On Independence Day, the 1Sambayan opposition coalition announced its potential candidates for president and vice president in the 2022 elections. Leading the nominees was Vice President Leni Robredo, who has served as the de facto leader of the opposition.
The coalition’s goal is simple: come up with a single slate of opposition candidates to run against the administration ticket backed by President Rodrigo Duterte.
While Robredo agrees that the opposition must field a single presidential candidate, she can't commit herself to be the standard bearer, except to say that she remained "open" to running for president.
If Robredo eventually refuses to run for president next year, the opposition would have to look for another potential candidate who can also offer an alternative brand of leadership, said University of the Philippines political science professor Jean Encinas-Franco.
“We need to have an alternative. Otherwise, we're validating Duterte's popularity, and we're in fact validating that Duterte did very well in the past six years,” she told reportr.
“That's the message that's going to come across the public. It's as if we already surrendered,” she added.
Challenges to a Robredo candidacy
Robredo’s potential candidacy for president in the 2022 elections would work well for 1Sambayan, as she already enjoys at least “high awareness” among Filipinos, Encinas-Franco said.
However, that it remains to be seen whether Robredo will be a good contender against whoever Duterte will anoint given that her poll ratings are not that high, Encinas-Franco said.
In the Feb. 22 to March 3 Pulse Asia pre-election survey, Robredo placed sixth in the list of preferred presidential candidates for the 2022 elections, after Davao City Mayor Sara Duterte-Carpio, former Sen. Bongbong Marcos, Sen. Grace Poe, Manila Mayor Isko Moreno, and Sen. Manny Pacquiao.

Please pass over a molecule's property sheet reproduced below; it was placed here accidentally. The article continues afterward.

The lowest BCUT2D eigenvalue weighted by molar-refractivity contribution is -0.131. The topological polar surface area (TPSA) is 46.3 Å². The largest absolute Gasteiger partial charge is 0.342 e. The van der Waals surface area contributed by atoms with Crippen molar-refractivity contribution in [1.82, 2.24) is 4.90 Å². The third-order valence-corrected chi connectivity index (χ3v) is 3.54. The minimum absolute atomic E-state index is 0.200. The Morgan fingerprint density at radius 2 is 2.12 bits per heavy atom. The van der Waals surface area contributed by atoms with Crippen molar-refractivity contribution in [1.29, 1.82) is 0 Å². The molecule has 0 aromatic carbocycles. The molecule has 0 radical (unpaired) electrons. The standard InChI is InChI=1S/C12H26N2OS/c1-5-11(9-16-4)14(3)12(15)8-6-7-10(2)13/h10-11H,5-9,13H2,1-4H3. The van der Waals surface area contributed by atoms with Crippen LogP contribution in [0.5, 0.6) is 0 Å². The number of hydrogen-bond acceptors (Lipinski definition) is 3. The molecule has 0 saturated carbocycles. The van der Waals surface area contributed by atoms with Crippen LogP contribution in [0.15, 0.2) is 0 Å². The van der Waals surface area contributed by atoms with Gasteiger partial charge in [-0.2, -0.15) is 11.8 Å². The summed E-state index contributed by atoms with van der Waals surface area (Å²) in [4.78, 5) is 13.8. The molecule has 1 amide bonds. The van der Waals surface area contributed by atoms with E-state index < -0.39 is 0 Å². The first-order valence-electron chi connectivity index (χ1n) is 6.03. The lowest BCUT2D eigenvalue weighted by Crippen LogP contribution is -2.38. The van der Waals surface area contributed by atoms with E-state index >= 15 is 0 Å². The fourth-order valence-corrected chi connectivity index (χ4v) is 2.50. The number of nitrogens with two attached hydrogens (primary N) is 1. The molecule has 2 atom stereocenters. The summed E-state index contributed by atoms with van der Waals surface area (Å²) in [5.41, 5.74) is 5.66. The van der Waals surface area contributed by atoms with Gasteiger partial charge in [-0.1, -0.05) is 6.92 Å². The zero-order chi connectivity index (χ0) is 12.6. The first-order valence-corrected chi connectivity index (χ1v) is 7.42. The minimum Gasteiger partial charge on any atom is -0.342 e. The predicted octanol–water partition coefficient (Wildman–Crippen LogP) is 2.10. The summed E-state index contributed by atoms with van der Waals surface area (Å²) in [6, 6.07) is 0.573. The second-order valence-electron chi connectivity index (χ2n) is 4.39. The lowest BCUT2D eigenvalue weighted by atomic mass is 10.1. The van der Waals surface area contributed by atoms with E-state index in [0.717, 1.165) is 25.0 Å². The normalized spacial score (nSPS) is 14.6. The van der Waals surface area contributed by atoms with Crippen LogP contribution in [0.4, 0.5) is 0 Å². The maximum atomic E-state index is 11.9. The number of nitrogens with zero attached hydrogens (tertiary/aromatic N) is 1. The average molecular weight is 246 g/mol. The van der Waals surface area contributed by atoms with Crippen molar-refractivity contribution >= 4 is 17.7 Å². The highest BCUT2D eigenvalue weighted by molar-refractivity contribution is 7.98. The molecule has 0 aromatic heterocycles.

Four of these names were part of the President’s “options” for a successor next year.
Another obstacle that Robredo would face if she runs for president is her low trust and approval ratings, which Encinas-Franco attributed to her lack of an official function aside from the vice presidency.
“That's one thing that went against her. Because of that, she has not received very high public approval rating compared to Duterte,” she said.
Robredo got a 57% approval rating and a 50% trust rating in the September 2020 survey of Pulse Asia, lower than those of the three other high-ranking government officials --- Duterte, Senate President Vicente Sotto III, and then Speaker Alan Peter Cayetano.
In 2017, Robredo quit as chair of the Housing and Urban Development Coordinating Council after being told to “desist from attending all Cabinet meetings.” She has since spent her time managing her flagship project, “Angat Buhay,” an initiative to bring together the public and private sector to help poor families in remote areas of the country.
The vice president also led activities aimed at helping individuals affected by the COVID-19 pandemic, such as providing free shuttle services to frontliners and raising food and non-food donations. Recently, she also launched the teleconsultation service “Bayanihan e-Konsulta.”
Unity under Leni
Despite the challenges to her candidacy, Encinas-Franco believes that a Robredo presidency would bring a much-needed unity among Filipinos after years of division due to diverging political views.
For the political science expert, Robredo has all qualities of a good leader: she has not made any serious mistake, she presented herself well, she was not involved in any form of corruption, and she was there for the people.
“Leni will be able to unite because she has not in any way presented a divisive rhetoric from day 1. She's been very consistent,” Encinas-Franco said. “So I believe she's the one who can unite us. But she has to win first.”
In the end, whether Robredo will run for president or not, the upcoming 2022 elections would allow Filipinos to correct the mistakes of the past and look forward to better governance, Encinas-Franco said.
“That's always the essence of elections. It's a mechanism of democracy to seek accountability,” she added.